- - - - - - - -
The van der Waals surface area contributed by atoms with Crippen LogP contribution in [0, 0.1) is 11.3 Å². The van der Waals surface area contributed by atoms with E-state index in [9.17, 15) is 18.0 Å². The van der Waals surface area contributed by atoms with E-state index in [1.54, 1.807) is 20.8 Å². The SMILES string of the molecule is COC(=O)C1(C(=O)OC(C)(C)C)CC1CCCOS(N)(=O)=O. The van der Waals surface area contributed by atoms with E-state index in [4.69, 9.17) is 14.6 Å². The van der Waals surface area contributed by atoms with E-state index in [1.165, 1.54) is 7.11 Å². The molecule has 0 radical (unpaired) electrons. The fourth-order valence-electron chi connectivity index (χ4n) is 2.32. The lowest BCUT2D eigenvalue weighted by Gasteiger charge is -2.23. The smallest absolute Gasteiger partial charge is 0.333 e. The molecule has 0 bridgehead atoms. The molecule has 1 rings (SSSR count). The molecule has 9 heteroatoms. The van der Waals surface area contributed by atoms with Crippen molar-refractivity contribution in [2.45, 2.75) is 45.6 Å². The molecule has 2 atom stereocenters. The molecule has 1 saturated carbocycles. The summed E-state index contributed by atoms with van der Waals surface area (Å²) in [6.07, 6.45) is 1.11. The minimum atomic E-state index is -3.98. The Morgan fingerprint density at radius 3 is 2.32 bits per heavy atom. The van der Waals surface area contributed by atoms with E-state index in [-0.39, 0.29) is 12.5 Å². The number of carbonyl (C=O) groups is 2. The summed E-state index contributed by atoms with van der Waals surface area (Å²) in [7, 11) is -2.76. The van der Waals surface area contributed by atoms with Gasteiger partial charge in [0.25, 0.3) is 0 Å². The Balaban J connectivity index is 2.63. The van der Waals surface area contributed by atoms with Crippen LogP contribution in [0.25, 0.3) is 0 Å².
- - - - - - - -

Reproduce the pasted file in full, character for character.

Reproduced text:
The van der Waals surface area contributed by atoms with Crippen LogP contribution in [0, 0.1) is 11.3 Å². The van der Waals surface area contributed by atoms with E-state index in [9.17, 15) is 18.0 Å². The van der Waals surface area contributed by atoms with E-state index in [1.54, 1.807) is 20.8 Å². The SMILES string of the molecule is COC(=O)C1(C(=O)OC(C)(C)C)CC1CCCOS(N)(=O)=O. The van der Waals surface area contributed by atoms with E-state index in [4.69, 9.17) is 14.6 Å². The van der Waals surface area contributed by atoms with E-state index in [1.165, 1.54) is 7.11 Å². The molecule has 0 radical (unpaired) electrons. The fourth-order valence-electron chi connectivity index (χ4n) is 2.32. The lowest BCUT2D eigenvalue weighted by Gasteiger charge is -2.23. The smallest absolute Gasteiger partial charge is 0.333 e. The molecule has 0 bridgehead atoms. The molecule has 1 rings (SSSR count). The molecule has 9 heteroatoms. The van der Waals surface area contributed by atoms with Crippen molar-refractivity contribution in [2.45, 2.75) is 45.6 Å². The molecule has 2 atom stereocenters. The molecule has 1 saturated carbocycles. The summed E-state index contributed by atoms with van der Waals surface area (Å²) in [6.07, 6.45) is 1.11. The minimum atomic E-state index is -3.98. The Morgan fingerprint density at radius 3 is 2.32 bits per heavy atom. The van der Waals surface area contributed by atoms with E-state index in [-0.39, 0.29) is 12.5 Å². The number of carbonyl (C=O) groups is 2. The summed E-state index contributed by atoms with van der Waals surface area (Å²) in [7, 11) is -2.76. The van der Waals surface area contributed by atoms with Gasteiger partial charge in [0.25, 0.3) is 0 Å². The Balaban J connectivity index is 2.63. The van der Waals surface area contributed by atoms with Crippen LogP contribution in [0.25, 0.3) is 0 Å².